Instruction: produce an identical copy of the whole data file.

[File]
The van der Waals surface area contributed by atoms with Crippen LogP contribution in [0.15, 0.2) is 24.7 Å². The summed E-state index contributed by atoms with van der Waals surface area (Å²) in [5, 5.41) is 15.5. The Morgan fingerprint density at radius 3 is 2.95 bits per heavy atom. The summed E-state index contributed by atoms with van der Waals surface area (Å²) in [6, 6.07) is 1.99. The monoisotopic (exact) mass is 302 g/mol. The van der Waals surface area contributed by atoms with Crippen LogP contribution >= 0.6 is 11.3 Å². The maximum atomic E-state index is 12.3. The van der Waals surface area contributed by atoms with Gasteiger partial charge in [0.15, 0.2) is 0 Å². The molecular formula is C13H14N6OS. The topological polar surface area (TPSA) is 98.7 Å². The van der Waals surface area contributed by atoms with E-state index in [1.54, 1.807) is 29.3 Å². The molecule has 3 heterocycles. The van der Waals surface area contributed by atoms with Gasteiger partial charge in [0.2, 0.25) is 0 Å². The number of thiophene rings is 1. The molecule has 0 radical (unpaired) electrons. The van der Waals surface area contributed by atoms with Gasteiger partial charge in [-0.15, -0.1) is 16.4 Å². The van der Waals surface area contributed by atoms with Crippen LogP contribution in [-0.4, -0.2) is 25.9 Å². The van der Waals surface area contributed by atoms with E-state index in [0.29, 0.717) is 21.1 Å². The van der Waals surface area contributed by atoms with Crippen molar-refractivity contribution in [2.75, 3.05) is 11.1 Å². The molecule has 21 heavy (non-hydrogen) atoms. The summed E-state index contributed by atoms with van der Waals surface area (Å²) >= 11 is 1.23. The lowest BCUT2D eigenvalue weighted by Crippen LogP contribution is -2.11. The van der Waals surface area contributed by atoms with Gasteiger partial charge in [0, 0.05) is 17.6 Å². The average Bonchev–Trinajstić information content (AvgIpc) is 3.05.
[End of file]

The van der Waals surface area contributed by atoms with Crippen LogP contribution in [0.15, 0.2) is 24.7 Å². The summed E-state index contributed by atoms with van der Waals surface area (Å²) in [5, 5.41) is 15.5. The Morgan fingerprint density at radius 3 is 2.95 bits per heavy atom. The summed E-state index contributed by atoms with van der Waals surface area (Å²) in [6, 6.07) is 1.99. The monoisotopic (exact) mass is 302 g/mol. The van der Waals surface area contributed by atoms with Crippen LogP contribution >= 0.6 is 11.3 Å². The maximum atomic E-state index is 12.3. The van der Waals surface area contributed by atoms with Gasteiger partial charge in [0.15, 0.2) is 0 Å². The molecular formula is C13H14N6OS. The topological polar surface area (TPSA) is 98.7 Å². The van der Waals surface area contributed by atoms with E-state index in [1.54, 1.807) is 29.3 Å². The molecule has 3 heterocycles. The van der Waals surface area contributed by atoms with Gasteiger partial charge in [0.2, 0.25) is 0 Å². The number of thiophene rings is 1. The molecule has 0 radical (unpaired) electrons. The van der Waals surface area contributed by atoms with Gasteiger partial charge in [-0.15, -0.1) is 16.4 Å². The van der Waals surface area contributed by atoms with Crippen LogP contribution in [-0.4, -0.2) is 25.9 Å². The van der Waals surface area contributed by atoms with E-state index in [0.29, 0.717) is 21.1 Å². The van der Waals surface area contributed by atoms with Crippen molar-refractivity contribution in [2.75, 3.05) is 11.1 Å². The molecule has 21 heavy (non-hydrogen) atoms. The summed E-state index contributed by atoms with van der Waals surface area (Å²) >= 11 is 1.23. The lowest BCUT2D eigenvalue weighted by Crippen LogP contribution is -2.11. The van der Waals surface area contributed by atoms with Gasteiger partial charge in [0, 0.05) is 17.6 Å². The average Bonchev–Trinajstić information content (AvgIpc) is 3.05.